Australian BioBanking for Biodiversity Implemented (2010)

The Australian state of New South Wales completed its first biobanking agreement on May 17, 2010.  The agreement placed 80 hectares of native vegetation into a permanent preserve in exchange for $1.7 million.  This particular reserve includes 36 hectares of the critically endangered Cumberland Plain ecosystem, which is home to 17 threatened species.

Biobanking is one class of “ex situ conservation,” which seeks to compensate for environmental degradation in one place by improving or protecting the environment in another place.  The method has been used in the U.S. since the 1970s for wetland mitigation.  For example, if a road must be built through a wetland, then a comparable piece of wetland somewhere else needs to be protected or improved.  The protected wetlands are in “mitigation banks” created by other landowners who are willing to maintain their lands as permanent, maintained wetlands in exchange for a financial payment.  Many nations have similar limited programs for specific types of habitats or the habitats of endangered species.

The biobanking scheme in New South Wales was created by the Threatened Species Conservation Act of 1995, but it took many years to be implemented.  It is a complex scheme with several significant elements.  First, an assessment process was required that could evaluate a piece of ground and determine what biodiversity values were either being destroyed by its development or enhanced by its protection and maintenance.   Biodiversity value relates to the composition, structure and function of ecosystems, a more comprehensive definition than is typically used in environmental assessments.

Second, sites need to be enrolled that become the lands to be protected or enhanced.  In the first case in New South Wales, 80 hectares were enrolled by the Missionaries of the Sacred Heart, who own the site in southwest Sydney.  Protecting urban lands, like those around Sydney, is particularly important in Australia, where development and high-priority environmental lands often overlap.  The program now lists 83 land parcels that have enrolled, and the website lists 158 needs for additional lands to be enrolled.

Third, a market needs to be established that allows developers to buy “credits” from the protected lands.  This is handled in New South Wales by the Ministry of Climate Change, Environment and Water.  The market price includes two elements.  First is a price for a trust fund that the government operates that uses investment returns to pay landowners for their annual costs of maintaining and improving the property.  That trust fund currently has a $50 million balance.  Second is a price for the value of the credits themselves, that the property owner can determine based on competition.  In the case of the first New South Wales property listed, the trust fund cost was $555,000 and the value of the credits themselves was $1.1 million.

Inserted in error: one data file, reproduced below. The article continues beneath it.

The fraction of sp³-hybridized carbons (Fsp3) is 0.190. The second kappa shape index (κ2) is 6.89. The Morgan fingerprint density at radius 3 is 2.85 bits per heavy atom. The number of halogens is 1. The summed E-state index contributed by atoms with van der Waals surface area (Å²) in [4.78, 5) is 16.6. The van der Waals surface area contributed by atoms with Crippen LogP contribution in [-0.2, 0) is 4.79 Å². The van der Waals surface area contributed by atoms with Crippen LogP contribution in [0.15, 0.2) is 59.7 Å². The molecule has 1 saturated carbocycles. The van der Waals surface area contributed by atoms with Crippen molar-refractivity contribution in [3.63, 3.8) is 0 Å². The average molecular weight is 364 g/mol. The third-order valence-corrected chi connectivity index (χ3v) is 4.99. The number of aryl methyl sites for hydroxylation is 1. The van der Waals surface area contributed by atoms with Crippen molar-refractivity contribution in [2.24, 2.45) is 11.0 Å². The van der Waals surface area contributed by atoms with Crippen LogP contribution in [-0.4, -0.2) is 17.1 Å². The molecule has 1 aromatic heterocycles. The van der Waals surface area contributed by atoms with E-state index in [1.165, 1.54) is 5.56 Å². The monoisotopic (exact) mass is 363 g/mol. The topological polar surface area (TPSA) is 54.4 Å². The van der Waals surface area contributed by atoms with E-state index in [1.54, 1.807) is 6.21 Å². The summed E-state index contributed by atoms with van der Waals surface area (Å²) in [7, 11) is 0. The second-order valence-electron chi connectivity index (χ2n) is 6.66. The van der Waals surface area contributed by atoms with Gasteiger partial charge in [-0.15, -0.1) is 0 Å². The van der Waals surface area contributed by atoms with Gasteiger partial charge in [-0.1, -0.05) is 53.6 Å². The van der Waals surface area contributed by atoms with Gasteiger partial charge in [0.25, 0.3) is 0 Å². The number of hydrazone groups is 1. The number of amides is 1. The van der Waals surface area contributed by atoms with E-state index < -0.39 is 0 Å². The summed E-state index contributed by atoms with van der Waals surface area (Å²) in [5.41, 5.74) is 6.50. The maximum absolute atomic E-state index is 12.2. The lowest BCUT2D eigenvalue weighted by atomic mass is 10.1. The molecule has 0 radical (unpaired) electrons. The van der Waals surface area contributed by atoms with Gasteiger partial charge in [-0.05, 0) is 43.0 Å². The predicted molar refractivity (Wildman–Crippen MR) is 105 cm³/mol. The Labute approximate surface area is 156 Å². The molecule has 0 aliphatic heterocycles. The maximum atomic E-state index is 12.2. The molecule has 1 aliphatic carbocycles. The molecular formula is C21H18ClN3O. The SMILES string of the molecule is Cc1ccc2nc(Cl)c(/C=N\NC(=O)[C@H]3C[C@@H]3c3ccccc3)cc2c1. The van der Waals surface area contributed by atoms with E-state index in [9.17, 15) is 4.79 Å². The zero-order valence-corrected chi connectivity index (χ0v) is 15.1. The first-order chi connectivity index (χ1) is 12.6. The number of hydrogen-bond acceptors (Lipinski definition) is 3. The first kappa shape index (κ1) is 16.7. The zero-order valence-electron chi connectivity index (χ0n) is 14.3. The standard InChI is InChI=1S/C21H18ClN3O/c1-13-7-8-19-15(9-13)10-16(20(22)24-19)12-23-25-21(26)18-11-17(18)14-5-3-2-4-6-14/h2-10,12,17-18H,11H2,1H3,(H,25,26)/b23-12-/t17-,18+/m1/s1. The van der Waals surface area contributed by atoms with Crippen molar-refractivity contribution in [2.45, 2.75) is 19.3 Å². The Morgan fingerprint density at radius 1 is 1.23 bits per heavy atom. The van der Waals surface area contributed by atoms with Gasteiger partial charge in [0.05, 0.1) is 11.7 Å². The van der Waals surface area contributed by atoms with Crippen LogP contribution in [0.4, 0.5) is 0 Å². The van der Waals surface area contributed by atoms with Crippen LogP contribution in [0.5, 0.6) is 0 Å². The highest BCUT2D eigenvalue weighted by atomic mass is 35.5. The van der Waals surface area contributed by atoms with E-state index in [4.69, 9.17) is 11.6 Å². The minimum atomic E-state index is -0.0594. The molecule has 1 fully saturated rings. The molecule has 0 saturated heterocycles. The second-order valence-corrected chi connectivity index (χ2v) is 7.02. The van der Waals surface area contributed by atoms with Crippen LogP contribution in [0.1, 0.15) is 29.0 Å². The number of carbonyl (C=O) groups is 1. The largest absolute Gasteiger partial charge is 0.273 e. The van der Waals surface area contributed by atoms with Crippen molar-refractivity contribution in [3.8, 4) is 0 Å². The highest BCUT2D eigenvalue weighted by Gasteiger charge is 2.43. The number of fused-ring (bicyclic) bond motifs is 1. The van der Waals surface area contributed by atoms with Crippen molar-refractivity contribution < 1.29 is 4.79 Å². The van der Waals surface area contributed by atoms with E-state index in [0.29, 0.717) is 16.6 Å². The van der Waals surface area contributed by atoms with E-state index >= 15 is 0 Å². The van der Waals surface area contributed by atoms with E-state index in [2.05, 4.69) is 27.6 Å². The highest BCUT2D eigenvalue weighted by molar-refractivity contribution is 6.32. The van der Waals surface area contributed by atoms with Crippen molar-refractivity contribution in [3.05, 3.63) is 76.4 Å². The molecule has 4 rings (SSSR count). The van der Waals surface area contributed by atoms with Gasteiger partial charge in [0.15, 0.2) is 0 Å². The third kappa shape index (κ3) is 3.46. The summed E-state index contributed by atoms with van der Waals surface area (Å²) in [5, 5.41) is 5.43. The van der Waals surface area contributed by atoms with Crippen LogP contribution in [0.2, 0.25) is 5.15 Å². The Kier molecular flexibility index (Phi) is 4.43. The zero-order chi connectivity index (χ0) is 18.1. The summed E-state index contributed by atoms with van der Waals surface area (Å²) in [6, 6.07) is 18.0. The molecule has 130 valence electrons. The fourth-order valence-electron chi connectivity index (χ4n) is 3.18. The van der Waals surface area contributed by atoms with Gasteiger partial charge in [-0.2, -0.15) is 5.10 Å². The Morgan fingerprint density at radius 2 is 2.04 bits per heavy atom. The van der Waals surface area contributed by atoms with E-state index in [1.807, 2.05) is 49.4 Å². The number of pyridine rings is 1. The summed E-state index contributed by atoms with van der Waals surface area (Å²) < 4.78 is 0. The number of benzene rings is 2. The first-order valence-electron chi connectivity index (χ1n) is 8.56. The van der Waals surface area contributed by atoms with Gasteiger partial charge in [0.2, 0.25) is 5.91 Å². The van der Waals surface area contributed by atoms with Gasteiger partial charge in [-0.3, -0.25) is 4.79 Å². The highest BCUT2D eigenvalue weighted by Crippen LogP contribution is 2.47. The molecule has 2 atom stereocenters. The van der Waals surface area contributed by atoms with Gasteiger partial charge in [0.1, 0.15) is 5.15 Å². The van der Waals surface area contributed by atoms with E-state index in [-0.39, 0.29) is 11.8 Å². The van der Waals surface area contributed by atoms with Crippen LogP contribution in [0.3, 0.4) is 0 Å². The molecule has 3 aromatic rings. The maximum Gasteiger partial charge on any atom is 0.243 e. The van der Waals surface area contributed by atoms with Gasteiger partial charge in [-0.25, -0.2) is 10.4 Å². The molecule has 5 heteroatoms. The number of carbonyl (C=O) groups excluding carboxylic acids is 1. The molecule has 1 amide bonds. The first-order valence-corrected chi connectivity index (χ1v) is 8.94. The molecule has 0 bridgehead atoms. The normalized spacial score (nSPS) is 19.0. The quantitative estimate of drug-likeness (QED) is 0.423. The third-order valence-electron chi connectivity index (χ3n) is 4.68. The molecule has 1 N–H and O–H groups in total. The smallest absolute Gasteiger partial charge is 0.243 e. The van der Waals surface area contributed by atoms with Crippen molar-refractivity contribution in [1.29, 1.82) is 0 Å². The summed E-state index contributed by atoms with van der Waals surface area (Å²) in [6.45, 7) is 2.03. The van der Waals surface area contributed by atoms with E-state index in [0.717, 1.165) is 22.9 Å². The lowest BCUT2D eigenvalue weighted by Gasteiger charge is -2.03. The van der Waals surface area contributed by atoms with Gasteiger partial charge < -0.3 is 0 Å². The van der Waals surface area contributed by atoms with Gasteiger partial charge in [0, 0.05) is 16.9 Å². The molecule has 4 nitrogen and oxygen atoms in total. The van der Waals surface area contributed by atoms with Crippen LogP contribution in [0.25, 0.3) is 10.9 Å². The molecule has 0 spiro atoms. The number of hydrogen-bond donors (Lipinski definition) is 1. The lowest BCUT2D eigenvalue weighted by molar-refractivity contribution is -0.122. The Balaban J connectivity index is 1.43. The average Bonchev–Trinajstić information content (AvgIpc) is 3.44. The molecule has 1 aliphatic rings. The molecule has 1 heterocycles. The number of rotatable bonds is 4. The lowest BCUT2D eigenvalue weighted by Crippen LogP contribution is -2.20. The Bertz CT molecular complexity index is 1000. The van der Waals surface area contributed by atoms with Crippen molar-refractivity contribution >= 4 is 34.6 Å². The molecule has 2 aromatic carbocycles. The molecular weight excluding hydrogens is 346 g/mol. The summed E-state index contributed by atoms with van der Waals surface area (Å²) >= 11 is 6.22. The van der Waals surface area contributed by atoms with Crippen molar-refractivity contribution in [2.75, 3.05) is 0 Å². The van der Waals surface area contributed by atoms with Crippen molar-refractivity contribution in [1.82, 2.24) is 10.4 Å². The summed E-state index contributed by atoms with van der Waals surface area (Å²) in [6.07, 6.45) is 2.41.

Although some conservationists feel such ex situ conservation schemes are inappropriate because they fail to protect all sites everywhere, most believe that this represents a positive step.  It helps to put economic values on conservation so conservation can be compared to other land uses, and it engages private enterprise in the sustainability journey, a process that most experts believe is both desirable and inevitable.  Expect more of this, not less.

References:

Financial Review.  2010.  NSW:  BioBank scheme to reduce diversity, criticis say.  Financial Review, May 17, 2010.  Available at:  http://www.afr.com/news/politics/nsw-biobank-scheme-to-reduce-diversity-critics-say-20100517-ivj8w.  Accessed May 15, 2018.

NSW Environmental Trust.  2016.  Annual Report, 2015-2106.  Available at:  http://www.environment.nsw.gov.au/resources/grants/160581-annual-report-2016-trust.pdf.  Accessed May 15, 2018.

Rodricks, Sasha.  2010.  Biodiversity banking and offset scheme of New South Wales (NSW), Australia.  TEEBcase.  Available at:  http://img.teebweb.org/wp-content/uploads/2013/01/Biodiversity-Banking-and-Offset-scheme-New-South-Wales-Australia.pdf.  Accessed May 15, 2018.

UNDP.  Biodiversity Offsets.  Available at:  https://www.undp.org/content/sdfinance/en/home/solutions/biodiversity-offset.html.  Accessed May 15, 2018.

This Month in Conservation

May 1
Linnaeus Publishes “Species Plantarum” (1753)
May 2
“Peter and The Wolf” Premieres (1936)
May 3
Vagn Walfrid Ekman, Swedish Oceanographer, Born (1874)
May 4
Eugenie Clark, The Shark Lady, Born (1922)
May 5
Frederick Lincoln, Pioneer of Bird Banding, Born (1892)
May 6
Lassen Volcanic National Park Created (1907)
May 7
Nature’s Best Moms
May 8
David Attenborough Born (1926)
May 9
Thames River Embankments Completed (1874)
May 10
Birute Galdikas, Orangutan Expert, Born (1946)
May 11
“HMS Beagle” Launched (1820)
May 12
Farley Mowat, Author of “Never Cry Wolf,” Born (1921)
May 13
St. Lawrence Seaway Authorized (1954)
May 14
Lewis and Clark Expedition Began (1804)
May 15
Declaration of the Conservation Conference (1908)
May 16
Ramon Margalef, Pioneering Ecologist, Born (1919)
May 17
Australian BioBanking for Biodiversity Implemented (2010)
May 18
Mount St. Helens Erupts (1980)
May 19
Carl Akeley, Father of Modern Taxidermy, Born (1864)
May 20
European Maritime Day
May 21
Rio Grande Water-Sharing Convention Signed (1906)
May 22
International Day for Biological Diversity
May 23
President Carter Delivers Environmental Message to Congress (1977)
May 24
Bison Again Roam Free in Canada’s Grasslands National Park (2006)
May 25
Lacey Act Created (1900)
May 26
Last Model T Rolls Off the Assembly Line (1927)
May 27
A Day for the birds
May 27
Rachel Carson, Author of “Silent Spring,” Born (1907)
May 28
Sierra Club Founded (1892)
May 29
Stephen Forbes, Pioneering Ecologist, Born (1844)
May 30
Everglades National Park Created (1934)
May 31
The Johnstown Flood (1889)
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